aww what a cute bunny
Elaine, mom to 2 Yorkies Peanut & Dixie
|01-27-2007, 02:06 PM||#10|
Donating YT 7000 Club Member
Join Date: May 2005
Location: New Jersey
Blog Entries: 1
what an ADORABLE bunny!!! Congratz on the addition!
I've always wanted a bunny. When I was at 4-H camp 2 years ago, a lady brought her farm animals to show to us. She had a baby bunny that she said was for sale (I named him "Brownie") I wanted him so bad, but my mom said no. Then this past summer we went to the fair that's held there, and I saw him sitting in the little pen. My mom was amazed that I still recognized him (she still wouldn't let me get him though .)
Sorry for the length of that lol.
"I have my dreams, I have made plans." - The Pirate Queen
All Gave Some; Some Gave All
|01-27-2007, 08:41 PM||#12|
Join Date: Apr 2006
thanks, now i am on housebreaking programme for her it seem sit will take along as she just went potty and pee in aryas bed , she is kinda liking his bed and being there most of the time
|01-27-2007, 09:00 PM||#13|
No Longer A Member
Join Date: Oct 2006
Location: The Big Friendly City :)
I used to have a minature lop, looked just like yours except it was smaller and all black. There is so much to learn about lops, and rabbits in general.
Just like with a yorkie, you have to read up and find out everything about them. I read so much material when I got Hershey!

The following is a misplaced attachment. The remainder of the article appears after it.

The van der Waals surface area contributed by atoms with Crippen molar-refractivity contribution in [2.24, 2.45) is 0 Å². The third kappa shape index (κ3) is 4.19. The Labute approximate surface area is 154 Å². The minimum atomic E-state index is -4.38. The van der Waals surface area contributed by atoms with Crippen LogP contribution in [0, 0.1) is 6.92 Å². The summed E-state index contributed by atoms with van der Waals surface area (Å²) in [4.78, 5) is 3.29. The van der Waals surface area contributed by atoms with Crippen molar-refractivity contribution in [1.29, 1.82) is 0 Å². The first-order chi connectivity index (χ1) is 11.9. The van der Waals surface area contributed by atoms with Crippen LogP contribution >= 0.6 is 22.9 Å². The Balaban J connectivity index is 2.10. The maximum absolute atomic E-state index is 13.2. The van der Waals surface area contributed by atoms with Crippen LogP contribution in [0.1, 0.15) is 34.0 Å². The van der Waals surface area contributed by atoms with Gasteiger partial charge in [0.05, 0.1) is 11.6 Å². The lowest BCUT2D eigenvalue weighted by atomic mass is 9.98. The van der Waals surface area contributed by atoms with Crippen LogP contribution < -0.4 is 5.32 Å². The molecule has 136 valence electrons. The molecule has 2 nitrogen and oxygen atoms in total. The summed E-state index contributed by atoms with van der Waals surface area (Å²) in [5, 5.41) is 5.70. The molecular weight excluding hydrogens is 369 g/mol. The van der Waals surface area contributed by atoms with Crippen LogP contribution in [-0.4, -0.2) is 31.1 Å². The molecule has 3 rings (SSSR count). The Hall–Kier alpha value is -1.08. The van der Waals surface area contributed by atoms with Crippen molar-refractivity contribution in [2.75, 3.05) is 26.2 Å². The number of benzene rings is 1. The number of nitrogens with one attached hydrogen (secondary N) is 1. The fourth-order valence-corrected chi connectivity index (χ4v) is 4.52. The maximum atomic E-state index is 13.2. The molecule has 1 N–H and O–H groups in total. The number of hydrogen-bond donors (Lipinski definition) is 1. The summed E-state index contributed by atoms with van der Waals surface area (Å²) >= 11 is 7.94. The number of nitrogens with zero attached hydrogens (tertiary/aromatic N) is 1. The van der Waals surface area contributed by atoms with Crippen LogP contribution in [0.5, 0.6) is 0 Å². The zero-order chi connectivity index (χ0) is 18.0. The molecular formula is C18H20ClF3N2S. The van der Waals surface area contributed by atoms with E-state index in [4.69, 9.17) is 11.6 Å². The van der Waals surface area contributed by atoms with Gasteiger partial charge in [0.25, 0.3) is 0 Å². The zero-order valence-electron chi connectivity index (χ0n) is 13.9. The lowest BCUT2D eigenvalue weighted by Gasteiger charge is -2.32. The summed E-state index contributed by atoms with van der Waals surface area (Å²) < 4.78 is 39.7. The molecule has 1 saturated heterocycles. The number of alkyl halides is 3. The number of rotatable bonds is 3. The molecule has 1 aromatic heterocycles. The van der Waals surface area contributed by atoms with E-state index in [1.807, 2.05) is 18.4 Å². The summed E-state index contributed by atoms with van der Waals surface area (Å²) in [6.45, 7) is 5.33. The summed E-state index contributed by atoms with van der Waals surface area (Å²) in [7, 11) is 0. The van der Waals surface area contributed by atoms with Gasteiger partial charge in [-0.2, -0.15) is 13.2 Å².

Rabbits are herbivores with a marvelous gastrointestinal tract that allows them to extract nutrients from a variety of sources. Rabbits were designed to live on a diet composed of large quantities of grasses and leaves. They might also browse on flowers and fruits as they could find them at different times of the year. Rabbits are very successful at making the most out of the food they ear, food that many other animals could not even digest. One of the keys to their success is the production of cecotropes, which are a special type of dropping that is eaten by the rabbit directly from the anus and then digested. These droppings are not made up of wasted materials but rather are rich in organisms that have come from the area of the intestinal tract called the cecum. These organisms are packed with nutrients such as amino acids, fatty acids and a variety of vitamins. In order for the rabbit to get these nutrients, the cecotropes and thus the organisms must be eaten and digested thereby extracting the nutrients. In this way, rabbits can extract the maximum nutrients from low energy food materials. They literally produce some of their own food! Rabbits will eat their cecotropes directly from the anus and you not see these special droppings in the cage.Cecotropes are elongated, greenish in color, coated in mucous and have a strong odor.